Mr. Market cheered as the federal government raised its ability to take on more debt, but not everyone was so happy. It was nothing but gloom and doom for shareholders of these three horrendous health-care stocks.
Nine votes from a U.S. Food and Drug Administration advisory committee was all it took to send shares of Amarin into a tailspin. The stock plunged 60% this week after the FDA panel recommended against approval for fish-oil drug Vascepa in treating patients with high triglyceride levels.
While Amarin already sells Vascepa for treating patients with severely high triglycerides, the company had hoped to move forward with expanding to the much bigger market. The FDA doesn't have to abide by the advisory committee recommendation, but the likelihood is that the agency will do so.
Assuming the FDA doesn't approve Vascepa, Amarin will need to complete an outcomes study for the drug. That study is under way now, with an expected completion date of late 2017. Amarin recently completed a secondary stock offering, so the company has plenty of cash to move forward -- at least for the immediate future. Recovery from the "fish-tail spin" is possible, but it will take a while.
There's at least one other drugmaker that won't be putting the FDA on its Christmas card list. Ariad Pharmaceuticals announced that it has halted the late-stage EPIC study of Iclusig after the FDA placed a clinical hold on the trial last week. Shares dropped 37% for the week after plunging nearly 80% last week.
Some patients in the phase 3 study who took Iclusig as a treatment for newly diagnosed chronic myeloid leukemia, or CML, developed blood clots. This led to the FDA's clinical hold, which ultimately resulted in Ariad's cancellation of the study. Iclusig is still on the market, however, as a second-line treatment for CML and for Philadelphia chromosome positive acute lymphoblastic leukemia, or Ph+ ALL.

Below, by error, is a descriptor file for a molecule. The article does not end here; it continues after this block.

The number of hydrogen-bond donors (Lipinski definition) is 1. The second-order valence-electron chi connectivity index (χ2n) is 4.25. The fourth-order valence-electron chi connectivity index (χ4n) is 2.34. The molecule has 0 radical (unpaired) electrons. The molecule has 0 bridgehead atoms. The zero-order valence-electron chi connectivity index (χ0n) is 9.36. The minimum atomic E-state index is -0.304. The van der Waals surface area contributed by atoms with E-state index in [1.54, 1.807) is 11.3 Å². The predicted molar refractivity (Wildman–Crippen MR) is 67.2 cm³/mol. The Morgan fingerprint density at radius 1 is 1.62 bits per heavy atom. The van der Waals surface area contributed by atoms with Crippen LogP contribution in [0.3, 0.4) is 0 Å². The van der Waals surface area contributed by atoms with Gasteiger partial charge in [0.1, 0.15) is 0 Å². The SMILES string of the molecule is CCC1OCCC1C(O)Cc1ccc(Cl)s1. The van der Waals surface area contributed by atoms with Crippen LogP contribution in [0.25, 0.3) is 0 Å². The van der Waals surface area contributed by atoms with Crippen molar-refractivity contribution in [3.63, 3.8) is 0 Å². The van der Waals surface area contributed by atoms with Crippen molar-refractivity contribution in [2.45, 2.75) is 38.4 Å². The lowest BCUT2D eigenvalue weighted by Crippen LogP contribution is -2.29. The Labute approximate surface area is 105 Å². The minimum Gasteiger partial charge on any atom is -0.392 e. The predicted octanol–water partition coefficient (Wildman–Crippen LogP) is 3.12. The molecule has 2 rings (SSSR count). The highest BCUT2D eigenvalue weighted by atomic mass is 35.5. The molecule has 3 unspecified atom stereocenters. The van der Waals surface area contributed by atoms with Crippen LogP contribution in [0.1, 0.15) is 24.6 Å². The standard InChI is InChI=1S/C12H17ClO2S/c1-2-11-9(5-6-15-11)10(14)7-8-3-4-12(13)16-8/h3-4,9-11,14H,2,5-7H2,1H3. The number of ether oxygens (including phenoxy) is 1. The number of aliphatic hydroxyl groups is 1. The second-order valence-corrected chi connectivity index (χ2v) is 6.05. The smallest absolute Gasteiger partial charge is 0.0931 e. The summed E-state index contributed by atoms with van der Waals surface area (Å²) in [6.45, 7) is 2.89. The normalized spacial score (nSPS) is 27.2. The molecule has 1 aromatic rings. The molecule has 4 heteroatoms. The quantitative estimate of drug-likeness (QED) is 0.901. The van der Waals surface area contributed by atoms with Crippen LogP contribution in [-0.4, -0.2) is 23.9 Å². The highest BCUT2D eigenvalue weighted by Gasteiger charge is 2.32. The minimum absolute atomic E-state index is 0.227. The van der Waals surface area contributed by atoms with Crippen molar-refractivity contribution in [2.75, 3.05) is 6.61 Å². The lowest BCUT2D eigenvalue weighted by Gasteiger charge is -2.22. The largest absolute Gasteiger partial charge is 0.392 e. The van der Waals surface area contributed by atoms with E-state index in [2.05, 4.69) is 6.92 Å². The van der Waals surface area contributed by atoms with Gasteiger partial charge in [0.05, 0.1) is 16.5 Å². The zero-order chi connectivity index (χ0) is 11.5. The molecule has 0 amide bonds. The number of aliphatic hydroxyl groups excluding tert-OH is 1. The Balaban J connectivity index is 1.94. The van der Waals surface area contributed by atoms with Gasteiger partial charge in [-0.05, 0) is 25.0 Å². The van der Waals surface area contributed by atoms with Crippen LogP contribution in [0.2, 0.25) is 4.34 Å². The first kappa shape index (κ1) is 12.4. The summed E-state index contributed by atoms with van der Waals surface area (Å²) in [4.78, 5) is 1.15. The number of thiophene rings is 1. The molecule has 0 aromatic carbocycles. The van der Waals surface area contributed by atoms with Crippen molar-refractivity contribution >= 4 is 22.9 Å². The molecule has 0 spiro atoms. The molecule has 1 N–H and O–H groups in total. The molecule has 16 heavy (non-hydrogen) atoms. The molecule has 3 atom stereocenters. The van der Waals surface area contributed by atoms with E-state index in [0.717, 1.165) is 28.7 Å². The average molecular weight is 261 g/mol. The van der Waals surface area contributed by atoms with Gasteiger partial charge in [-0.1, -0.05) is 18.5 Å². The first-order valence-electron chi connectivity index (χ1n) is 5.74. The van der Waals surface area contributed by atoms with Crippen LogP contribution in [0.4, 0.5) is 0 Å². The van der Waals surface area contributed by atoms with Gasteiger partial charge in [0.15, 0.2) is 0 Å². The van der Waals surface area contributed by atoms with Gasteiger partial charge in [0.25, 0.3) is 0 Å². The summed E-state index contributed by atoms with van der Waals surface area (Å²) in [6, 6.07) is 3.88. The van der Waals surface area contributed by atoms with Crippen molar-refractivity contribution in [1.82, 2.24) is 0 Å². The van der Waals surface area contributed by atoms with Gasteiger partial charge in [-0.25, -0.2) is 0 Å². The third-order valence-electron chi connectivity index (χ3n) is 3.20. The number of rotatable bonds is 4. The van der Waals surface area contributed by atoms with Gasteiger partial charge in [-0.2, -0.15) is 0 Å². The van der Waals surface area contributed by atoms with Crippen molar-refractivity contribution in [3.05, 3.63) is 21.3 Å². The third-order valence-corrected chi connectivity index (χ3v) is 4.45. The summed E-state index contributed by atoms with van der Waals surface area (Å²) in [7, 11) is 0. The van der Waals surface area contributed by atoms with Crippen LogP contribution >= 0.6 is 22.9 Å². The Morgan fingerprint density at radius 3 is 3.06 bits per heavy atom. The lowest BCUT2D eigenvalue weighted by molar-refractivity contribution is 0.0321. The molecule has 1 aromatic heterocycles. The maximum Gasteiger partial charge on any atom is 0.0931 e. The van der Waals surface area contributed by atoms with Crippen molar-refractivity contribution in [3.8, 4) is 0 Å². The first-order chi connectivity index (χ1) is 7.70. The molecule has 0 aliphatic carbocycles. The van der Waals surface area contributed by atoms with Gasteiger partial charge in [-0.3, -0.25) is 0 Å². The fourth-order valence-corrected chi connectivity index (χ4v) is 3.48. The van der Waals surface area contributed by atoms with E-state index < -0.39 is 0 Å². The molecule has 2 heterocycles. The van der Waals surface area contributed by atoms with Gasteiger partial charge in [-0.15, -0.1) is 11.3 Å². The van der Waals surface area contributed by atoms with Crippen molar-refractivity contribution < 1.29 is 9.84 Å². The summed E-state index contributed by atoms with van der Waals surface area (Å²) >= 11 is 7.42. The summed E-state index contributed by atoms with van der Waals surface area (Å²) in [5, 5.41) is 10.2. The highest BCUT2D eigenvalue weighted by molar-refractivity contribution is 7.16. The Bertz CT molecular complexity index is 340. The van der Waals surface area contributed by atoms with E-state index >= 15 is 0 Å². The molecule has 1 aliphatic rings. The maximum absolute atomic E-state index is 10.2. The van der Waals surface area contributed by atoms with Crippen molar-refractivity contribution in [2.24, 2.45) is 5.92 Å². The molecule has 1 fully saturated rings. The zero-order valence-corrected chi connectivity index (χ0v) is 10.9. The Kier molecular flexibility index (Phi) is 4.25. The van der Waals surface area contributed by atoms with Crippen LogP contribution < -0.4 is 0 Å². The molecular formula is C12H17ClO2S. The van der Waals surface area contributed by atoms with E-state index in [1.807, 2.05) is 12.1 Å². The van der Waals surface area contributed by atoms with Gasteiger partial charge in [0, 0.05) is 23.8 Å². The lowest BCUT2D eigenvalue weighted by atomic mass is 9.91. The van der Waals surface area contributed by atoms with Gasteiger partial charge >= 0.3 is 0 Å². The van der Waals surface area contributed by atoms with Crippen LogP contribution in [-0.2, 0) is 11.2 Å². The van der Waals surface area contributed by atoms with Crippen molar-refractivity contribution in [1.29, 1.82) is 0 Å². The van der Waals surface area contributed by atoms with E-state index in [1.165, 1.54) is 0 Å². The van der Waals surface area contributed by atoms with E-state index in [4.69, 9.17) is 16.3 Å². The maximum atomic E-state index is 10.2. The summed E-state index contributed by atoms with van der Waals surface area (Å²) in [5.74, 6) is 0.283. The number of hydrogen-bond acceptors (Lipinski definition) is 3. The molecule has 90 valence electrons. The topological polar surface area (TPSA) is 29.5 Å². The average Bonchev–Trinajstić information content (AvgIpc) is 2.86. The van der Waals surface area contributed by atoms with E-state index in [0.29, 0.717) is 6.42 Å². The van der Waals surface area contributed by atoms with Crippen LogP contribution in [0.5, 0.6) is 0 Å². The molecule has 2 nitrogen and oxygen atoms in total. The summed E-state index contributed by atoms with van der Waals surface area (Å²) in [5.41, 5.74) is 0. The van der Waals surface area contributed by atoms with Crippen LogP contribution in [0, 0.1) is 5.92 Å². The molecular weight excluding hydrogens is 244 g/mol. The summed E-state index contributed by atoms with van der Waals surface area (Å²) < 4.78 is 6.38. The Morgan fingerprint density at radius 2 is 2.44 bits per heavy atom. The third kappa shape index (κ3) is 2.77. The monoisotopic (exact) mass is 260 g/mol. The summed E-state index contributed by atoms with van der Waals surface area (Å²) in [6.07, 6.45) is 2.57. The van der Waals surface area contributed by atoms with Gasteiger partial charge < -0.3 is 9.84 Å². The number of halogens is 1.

It remains to be seen what impact the latest safety issues will have on prescriptions for Iclusig in the approved indications. Ariad is working with the FDA on changing the product's label to address the recent concerns. Physicians could possibly still view Iclusig as a viable alternative for CML patients who don't respond well to initial treatment.
Vivus didn't have a negative FDA decision or clinical study problems to worry about. However, a general malaise still lingers around the stock, with shares dropping nearly 13% this week.
Sluggish sales for obesity drug Qsymia continues to be the primary issue for Vivus. The company reported on Tuesday that around 108,000 prescriptions were filled for the drug in the third quarter, lower than expected. That led to a downgrade of the stock by Piper Jaffray.
It hasn't been all bad news for Vivus recently, though. The company announced that it had lined up a partner for impotence drug Stendra last week. Auxilium Pharmaceuticals paid $30 million up front with potential for up to another $270 million in milestone payments. Auxilium plans to launch Stendra in the U.S. by the end of this year.
Can these three stocks make a comeback? Maybe -- but all face significant challenges.
For Amarin, the key is to obtain positive results from the Vascepa outcomes study. Ariad must successfully grow sales of Iclusig despite safety concerns. Vivus needs to see improvement from Qsymia and hope Auxilium does well with the Stendra launch. Of course, attracting the attention of a buyer wouldn't be a bad option for any of these companies, either.
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The article 3 Horrendous Health-Care Stocks This Week originally appeared on Fool.com.Fool contributor Keith Speights and The Motley Fool have no position in any of the stocks mentioned. Try any of our Foolish newsletter services free for 30 days. We Fools don't all hold the same opinions, but we all believe that considering a diverse range of insights makes us better investors. The Motley Fool has a disclosure policy.
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